Moravian security officer
serves in the Balkans.
international attention has been focused on American troops
in Iraq, some of our soldiers still are standing watch
over a leftover conflict in Europe. The place is Kosovo,
where Brandon Kendall of the campus police spent eight
months with his reserve unit before he was rotated out
this spring and returned to his old job.
Brandon’s photographs show a country
of small villages, rough hills, scrubby vegetation. Its
people, worn down by war, look the way any European agricultural
populace looked about 50 years ago. Yet they, like the
Iraqis, are moved by ugly forces unleashed in the 20th
century. The Muslim Kosovars, at least, regard Americans
as the good guys, but that doesn’t mean it’s
a jolly duty station.
An affable stocky guy, Brandon and his unit
were part of the Multinational Brigade (East), the American
increment of a NATO-sponsored outfit that has kept the
peace in Kosovo since 1999. The American sector has about
The brigade includes both NATO troops and soldiers from NATO’s
Partnership for Peace allies. Multinational Brigade (North),
for instance, is a French military police unit under command
of a French general, but it also comprises a Danish tank
battalion, a unit of armored personnel carriers from the
United Arab Emirates, Russian and Belgian troops, and a Jordanian-Moroccan
battalion that specializes in medical support for the population.
The American sector supplies the same services
with its own troops, weapons, and equipment. Brandon says
its work was to set up checkpoints, confiscate weapons
from illegal caches, and patrol its area to prevent outbreaks
of ethnic violence. It provided medical assistance and
brought school supplies to Kosovar children.
The Kosovo conflict actually began in 1989,
with the breakup of the former Yugoslavia, but ignited
into civil war in 1998, when a guerrilla force from the
largely ethnic Albanian population challenged Serbian troops
sent by the government of Slobodan Milosevic.
Within a short time, there were more than
1,500 Kosovar casualties, some 400,000 refugees displaced
when their homes and crops were destroyed, and evidence
of several gruesome incidents of ethnic cleansing. NATO
stepped into the situation in 1999 after U.N.-approved
bombing strikes that persuaded Milosevic to withdraw his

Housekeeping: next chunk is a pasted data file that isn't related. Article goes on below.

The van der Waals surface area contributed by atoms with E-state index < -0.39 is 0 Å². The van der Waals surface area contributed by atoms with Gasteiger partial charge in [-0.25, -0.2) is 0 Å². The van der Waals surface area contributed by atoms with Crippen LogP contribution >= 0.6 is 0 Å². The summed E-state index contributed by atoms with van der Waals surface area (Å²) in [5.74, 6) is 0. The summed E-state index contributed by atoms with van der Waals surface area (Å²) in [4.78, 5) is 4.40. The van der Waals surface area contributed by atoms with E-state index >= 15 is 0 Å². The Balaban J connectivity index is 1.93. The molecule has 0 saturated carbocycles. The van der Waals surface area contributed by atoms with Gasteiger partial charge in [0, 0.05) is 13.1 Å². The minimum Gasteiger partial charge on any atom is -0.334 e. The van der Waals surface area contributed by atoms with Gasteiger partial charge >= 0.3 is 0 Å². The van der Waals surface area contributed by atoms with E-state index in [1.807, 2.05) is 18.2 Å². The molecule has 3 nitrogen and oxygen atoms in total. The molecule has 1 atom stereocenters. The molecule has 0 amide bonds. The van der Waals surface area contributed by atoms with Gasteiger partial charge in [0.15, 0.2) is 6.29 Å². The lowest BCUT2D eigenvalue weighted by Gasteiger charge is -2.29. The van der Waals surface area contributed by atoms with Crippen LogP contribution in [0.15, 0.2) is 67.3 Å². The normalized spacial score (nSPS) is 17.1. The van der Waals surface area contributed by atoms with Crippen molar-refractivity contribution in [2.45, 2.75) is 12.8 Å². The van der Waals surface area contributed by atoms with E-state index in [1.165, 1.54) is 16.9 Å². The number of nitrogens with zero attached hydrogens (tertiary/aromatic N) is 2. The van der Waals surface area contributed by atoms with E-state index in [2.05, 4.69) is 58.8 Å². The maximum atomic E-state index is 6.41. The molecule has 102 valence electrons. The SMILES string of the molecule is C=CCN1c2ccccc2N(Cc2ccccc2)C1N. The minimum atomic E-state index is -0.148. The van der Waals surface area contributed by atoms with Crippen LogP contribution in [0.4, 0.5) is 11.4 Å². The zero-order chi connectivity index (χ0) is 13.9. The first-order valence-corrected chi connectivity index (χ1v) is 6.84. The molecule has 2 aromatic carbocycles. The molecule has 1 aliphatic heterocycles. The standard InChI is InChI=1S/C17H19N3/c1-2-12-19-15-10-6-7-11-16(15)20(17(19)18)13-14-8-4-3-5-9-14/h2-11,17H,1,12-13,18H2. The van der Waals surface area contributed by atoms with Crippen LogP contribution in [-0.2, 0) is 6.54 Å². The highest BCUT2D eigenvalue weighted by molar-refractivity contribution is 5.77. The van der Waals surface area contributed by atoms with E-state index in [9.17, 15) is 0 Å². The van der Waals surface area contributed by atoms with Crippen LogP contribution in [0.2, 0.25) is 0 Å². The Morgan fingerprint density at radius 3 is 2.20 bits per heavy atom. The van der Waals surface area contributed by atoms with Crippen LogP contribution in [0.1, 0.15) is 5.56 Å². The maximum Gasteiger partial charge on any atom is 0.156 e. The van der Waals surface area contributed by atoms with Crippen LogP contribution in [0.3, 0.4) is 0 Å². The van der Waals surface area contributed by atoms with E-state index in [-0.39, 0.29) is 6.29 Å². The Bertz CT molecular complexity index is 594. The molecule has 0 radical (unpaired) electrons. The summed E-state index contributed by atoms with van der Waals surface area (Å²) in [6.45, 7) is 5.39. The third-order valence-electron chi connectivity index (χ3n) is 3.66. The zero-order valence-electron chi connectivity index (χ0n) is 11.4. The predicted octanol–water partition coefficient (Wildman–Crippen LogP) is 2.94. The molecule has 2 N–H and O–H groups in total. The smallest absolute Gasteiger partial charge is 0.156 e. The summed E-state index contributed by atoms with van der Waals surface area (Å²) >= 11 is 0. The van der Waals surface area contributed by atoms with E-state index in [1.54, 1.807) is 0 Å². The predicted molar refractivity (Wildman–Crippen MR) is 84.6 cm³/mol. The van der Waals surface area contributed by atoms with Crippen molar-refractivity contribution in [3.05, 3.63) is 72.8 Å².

According to Brandon, the peace is uneasy,
punctuated by shooting incidents, weapons discoveries,
and inexplicable (to the Americans) outbreaks of ethnic
hatred. There were times when he thought he could trust
only the half-wild dogs who guarded the church in the nearest
town. At least they seemed to consider the American troops
Brandon is under no illusions that one side
or the other in the Kosovar conflict is “right.” He
says when the NATO troops leave, ethnic strife will break
out anew. He shrugged when it was mentioned that last year’s
incoming freshman class had read The Hemingway Book Club
of Kosovo, with its definite anti-Serb slant. One evening
on his rounds at the College, he happened to meet Borko
Milosev ’04, an international student from Serbia,
and they had a long talk about the Kosovo situation, agreeing
that it was nowhere near resolution.
Back at the College, Brandon claims the 8:00
p.m. to 4:00 a.m. shift. It helps him coordinate child
care with his wife, Barbara, now that they have a 6-month-old
girl, Taylor Arwyn.
Brandon Kendall of Multinational
Brigade (East) in Kosovo (above), and one of the half-wild
dogs who keeps watch over an empty church in a nearby
village. Also featured is a soldier with two bear cubs.
serves in Kosovo.
photo of Bethlehem
Street in Tondabayashi,
Japan, our sister
14 Moravian students attend LeaderShape, a leadership
camp and workshop at the University of Illinois.
to Impact Awards
in last issue.
staff, student accomplishments, new hires,
faculty and staff departures, etc.